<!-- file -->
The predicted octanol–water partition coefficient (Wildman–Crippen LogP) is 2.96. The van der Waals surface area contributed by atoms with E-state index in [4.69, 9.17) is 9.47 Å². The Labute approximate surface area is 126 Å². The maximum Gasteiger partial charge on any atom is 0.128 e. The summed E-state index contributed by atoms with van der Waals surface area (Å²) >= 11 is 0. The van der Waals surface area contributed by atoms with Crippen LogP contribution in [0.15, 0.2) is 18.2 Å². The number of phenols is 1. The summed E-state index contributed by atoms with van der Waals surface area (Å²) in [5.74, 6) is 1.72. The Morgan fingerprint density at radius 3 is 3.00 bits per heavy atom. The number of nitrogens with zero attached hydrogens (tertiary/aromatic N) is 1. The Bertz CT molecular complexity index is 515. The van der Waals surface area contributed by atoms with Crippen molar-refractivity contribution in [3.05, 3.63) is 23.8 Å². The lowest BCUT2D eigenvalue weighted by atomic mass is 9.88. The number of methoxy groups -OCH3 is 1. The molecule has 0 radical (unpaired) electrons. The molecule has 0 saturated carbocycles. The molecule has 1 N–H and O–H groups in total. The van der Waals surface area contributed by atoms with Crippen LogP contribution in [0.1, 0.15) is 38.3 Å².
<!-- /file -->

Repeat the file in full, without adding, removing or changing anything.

The predicted octanol–water partition coefficient (Wildman–Crippen LogP) is 2.96. The van der Waals surface area contributed by atoms with E-state index in [4.69, 9.17) is 9.47 Å². The Labute approximate surface area is 126 Å². The maximum Gasteiger partial charge on any atom is 0.128 e. The summed E-state index contributed by atoms with van der Waals surface area (Å²) >= 11 is 0. The van der Waals surface area contributed by atoms with Crippen LogP contribution in [0.15, 0.2) is 18.2 Å². The number of phenols is 1. The summed E-state index contributed by atoms with van der Waals surface area (Å²) in [5.74, 6) is 1.72. The Morgan fingerprint density at radius 3 is 3.00 bits per heavy atom. The number of nitrogens with zero attached hydrogens (tertiary/aromatic N) is 1. The Bertz CT molecular complexity index is 515. The van der Waals surface area contributed by atoms with Crippen molar-refractivity contribution in [3.05, 3.63) is 23.8 Å². The lowest BCUT2D eigenvalue weighted by atomic mass is 9.88. The number of methoxy groups -OCH3 is 1. The molecule has 0 radical (unpaired) electrons. The molecule has 0 saturated carbocycles. The molecule has 1 N–H and O–H groups in total. The van der Waals surface area contributed by atoms with Crippen LogP contribution in [0.1, 0.15) is 38.3 Å².